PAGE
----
Sydney slammed as ugly city

FORGET Melbourne, Brisbane or Perth - Sydney must compete with Singapore, Kuala Lumpur and Shanghai for a shrinking pool of foreign investors and tourists, two leading architects have said.

Philip Cox, who designed some of Sydney's best-known public buildings, says a combination of government ineptitude, complacency and unimaginative design has seen the city fall further behind the big Asian cities in the global marketplace.

Having just completed the $50 million redevelopment of the Orchard Road retail strip in Singapore, Mr Cox has reignited the urban design debate by criticising Sydney's "third-world airport", "non-event public spaces" and the "missed opportunity at Barangaroo".

His comments have drawn swift rebukes from the City of Sydney and the office of the NSW Planning Minister, Kristina Keneally.

Mr Cox said a lack of investment and imagination were turning investors off the city.

"Sydney depends so much upon the harbour to cover up its litany of sins - the only two memorable spaces are the Opera House and Darling Harbour," said Mr Cox, whose works include the National Maritime Museum, the Sydney Exhibition Centre (both at Darling Harbour), and the Olympic Aquatic Centre.

"The rest of the city is an assemblage of street patterns completely lacking in any kind of attractive public urban space. Singapore, Kuala Lumpur and Bangkok are more conscious of the need to be competitive - to reinvent themselves and make themselves attractive."

Visiting German architect Christoph Ingenhoven said Sydney needed more sustainable, mixed-use areas in the city centre.

"[Sydney] must evolve to remain competitive by integrating density in both commercial and living spaces, social spaces and sustainable technologies into the CBD," said Mr Ingenhoven, whose firm is working on two sustainable development projects in the CBD.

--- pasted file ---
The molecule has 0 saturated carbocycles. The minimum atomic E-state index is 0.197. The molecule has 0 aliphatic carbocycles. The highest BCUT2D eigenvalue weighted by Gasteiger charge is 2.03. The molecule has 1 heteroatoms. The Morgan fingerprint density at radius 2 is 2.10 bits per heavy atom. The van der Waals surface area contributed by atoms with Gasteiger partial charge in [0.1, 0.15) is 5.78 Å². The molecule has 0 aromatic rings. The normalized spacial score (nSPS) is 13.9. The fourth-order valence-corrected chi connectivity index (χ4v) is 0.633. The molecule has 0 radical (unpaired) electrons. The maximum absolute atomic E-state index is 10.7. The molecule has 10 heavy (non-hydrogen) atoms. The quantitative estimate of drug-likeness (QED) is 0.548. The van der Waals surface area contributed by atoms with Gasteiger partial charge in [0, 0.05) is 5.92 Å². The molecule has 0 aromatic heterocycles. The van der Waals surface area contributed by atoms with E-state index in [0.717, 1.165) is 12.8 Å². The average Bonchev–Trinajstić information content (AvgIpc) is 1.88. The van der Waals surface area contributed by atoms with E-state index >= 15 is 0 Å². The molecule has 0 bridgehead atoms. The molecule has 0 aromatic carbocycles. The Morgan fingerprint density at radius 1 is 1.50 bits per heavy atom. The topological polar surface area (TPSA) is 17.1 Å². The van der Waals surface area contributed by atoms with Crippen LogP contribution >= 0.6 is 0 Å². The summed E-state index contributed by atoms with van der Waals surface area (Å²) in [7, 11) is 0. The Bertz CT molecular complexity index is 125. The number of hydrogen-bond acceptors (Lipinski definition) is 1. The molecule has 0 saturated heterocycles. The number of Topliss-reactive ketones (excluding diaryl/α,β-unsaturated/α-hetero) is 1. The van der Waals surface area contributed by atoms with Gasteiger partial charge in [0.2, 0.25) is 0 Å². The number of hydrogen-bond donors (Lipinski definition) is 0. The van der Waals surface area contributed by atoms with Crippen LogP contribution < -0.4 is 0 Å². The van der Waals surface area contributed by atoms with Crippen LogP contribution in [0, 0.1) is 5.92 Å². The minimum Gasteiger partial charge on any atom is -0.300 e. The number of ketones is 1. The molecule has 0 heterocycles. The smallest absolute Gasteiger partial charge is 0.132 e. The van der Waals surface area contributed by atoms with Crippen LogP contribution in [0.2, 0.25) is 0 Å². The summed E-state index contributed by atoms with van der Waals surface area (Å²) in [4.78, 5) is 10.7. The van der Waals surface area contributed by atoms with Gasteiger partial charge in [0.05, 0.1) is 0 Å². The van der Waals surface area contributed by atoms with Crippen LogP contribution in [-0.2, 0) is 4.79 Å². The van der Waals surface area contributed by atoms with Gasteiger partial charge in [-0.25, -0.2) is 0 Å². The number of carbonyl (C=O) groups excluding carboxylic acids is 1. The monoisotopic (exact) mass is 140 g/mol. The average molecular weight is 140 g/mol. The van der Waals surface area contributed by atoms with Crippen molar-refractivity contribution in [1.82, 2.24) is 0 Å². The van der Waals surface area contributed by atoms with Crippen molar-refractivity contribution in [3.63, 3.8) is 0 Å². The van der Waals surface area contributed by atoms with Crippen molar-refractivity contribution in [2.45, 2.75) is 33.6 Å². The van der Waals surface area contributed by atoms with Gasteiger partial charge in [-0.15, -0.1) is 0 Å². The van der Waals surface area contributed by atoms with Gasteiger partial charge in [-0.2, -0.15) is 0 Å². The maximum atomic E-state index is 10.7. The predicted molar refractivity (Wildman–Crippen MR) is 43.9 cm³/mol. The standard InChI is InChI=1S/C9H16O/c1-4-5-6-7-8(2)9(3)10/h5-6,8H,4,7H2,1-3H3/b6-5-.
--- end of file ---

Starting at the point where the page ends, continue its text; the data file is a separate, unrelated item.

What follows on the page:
Asian governments have poured billions of dollars into major urban design and public transport projects, which are then run by central planning bodies with the power to override local bureaucracies.

Singapore's Urban Redevelopment Authority is remaking the city as a tropical garden, while the Thai Government is addressing the traffic snarls of Bangkok by extending the city's Skytrain network.

Mr Cox said Sydney was plagued by a division of power between Macquarie Street and Town Hall, with a federal portfolio devoted to Sydney the only solution. "If Sydney fails, Australia fails," he said.

But the City of Sydney councillor, architect and town planner John McInerney said Sydney was a class above Asian capitals. "If you look at the objective tests - the liveability indexes - Sydney is invariably in the top five or 10 in the world, but you rarely find Singapore or KL in that list.

"However, we are considering making George Street a pedestrian-only street. This ties together with our intention to build a city square across from the Town Hall."

The NSW Planning Minister, Kristina Keneally, defended the Barangaroo development, which she said would deliver a vibrant and diverse waterfront space.